Monday, September 30, 2013

My Editing Process

My editor recently returned my manuscript with her markups. She uses both Track Changes and Comments. I dread using the Track Changes option, but I’ve learned a few shortcuts, and I wrote about them a while back.

Looking at a 355 page manuscript full of markups and marginal notes is daunting. However, since I wrote the book one word, one scene, one chapter at a time, I tackle my edits the same way, but I prioritize the types of edits and deal with one category at a time.

First, I scroll through the manuscript taking care of all the obvious fixes. My editor will make changes in formatting—she might break a paragraph into two, or combine two into one. Sometimes she’ll add italics, or change a word. These are usually straightforward, and I accept almost all of them.

As I go down the comments, I’m not re-reading the manuscript, but simply hopping from one change to the next. I’ll look at the suggestion in context, but generally these are grammatical, so I don’t need to read more than a paragraph or two. When I come to a comment I’m not sure I agree with it, I simply skip it. I need to deal with the “brainless” ones first. And, this also gets me back into the book, since I’m 19 chapters into another one now.

Then, I’ll consider some of the comments that are suggestions to reword a sentence, or find a better word. Those, too, are usually handled quickly and easily. In this manuscript, she pointed out that she thought I used the word “one” a lot and told me I ought to see if I needed all of them. I did a Find (remembering to check the ‘whole words only’ box) and discovered I’d used the word “one” 377 times.

So, I went through the entire manuscript again, evaluating each instance. I noticed that I said “one of the…” in a lot of places where a simple “a” would suffice. No need to say, “he rested one of his hands on her shoulder” when “he rested a hand…” is clear enough. Readers know how many hands my characters have.  It also tightens the writing by getting rid of unnecessary prepositional phrases.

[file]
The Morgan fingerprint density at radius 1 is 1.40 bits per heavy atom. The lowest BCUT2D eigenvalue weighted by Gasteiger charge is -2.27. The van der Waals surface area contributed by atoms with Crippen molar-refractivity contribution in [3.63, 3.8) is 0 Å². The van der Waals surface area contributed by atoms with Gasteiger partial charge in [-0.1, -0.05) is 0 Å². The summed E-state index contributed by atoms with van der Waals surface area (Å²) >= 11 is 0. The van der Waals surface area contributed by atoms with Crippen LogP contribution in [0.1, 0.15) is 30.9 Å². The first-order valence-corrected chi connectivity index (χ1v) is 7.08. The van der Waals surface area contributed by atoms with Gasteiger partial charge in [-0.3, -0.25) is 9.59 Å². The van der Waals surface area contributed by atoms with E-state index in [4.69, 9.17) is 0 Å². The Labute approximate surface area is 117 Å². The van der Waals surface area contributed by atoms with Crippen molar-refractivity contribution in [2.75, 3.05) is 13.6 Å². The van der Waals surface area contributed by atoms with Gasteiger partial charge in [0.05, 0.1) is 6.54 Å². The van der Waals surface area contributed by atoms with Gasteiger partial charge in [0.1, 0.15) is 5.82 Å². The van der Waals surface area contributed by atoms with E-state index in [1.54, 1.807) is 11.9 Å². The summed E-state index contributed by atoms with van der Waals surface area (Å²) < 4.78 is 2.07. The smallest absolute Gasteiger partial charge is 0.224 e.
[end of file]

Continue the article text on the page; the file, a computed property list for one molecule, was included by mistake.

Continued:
Then, I deal with questions. She’s asked whether two hours have actually passed in a scene, or whether it’s night or day. Have I mentioned what color that character’s eyes are before page 273?  Maybe I have, but if she’s forgotten, then a reader will probably have, too.

She’ll point out that I need better transitions in places.  Or that I need to show a little bit more about the setting, or characterization in a scene. Those require rewrites, and I save them for last, again prioritizing so I can do the ‘easy’ ones first.

Lastly, I take on the places where she thinks I’ve dropped threads. This is the content type of editing, and I think it’s the most important. Line editing might be tedious work, but it’s the content editing that makes the story hold together. Too many people say, “My wife edited my book, and she’s got a keen eye. I know  there are no typos.” But that’s proofreading, and unless that wife also can evaluate content, plot, and characterization, it’s not really editing.

And, after I finish the edits and rewrites, I'll print a hard copy one more time. It's amazing how much more you can see when you're reading on paper, not a computer. 

Terry Odell is the author of numerous romantic suspense novels, mystery novels, as well as contemporary romance short stories. Most of her books are available in both print and digital formats. She’s the author of the Blackthorne, Inc. series, steamy romantic suspense novels featuring a team of covert ops specialists, the Pine Hills Police series, set in a small Oregon town, and the Mapleton Mystery series, featuring a reluctant police chief in a small Colorado town. To see all her books, visit her website. You can also find her at her blog, Terry's Place, as well as follow her on Twitter, or visit her Facebook page.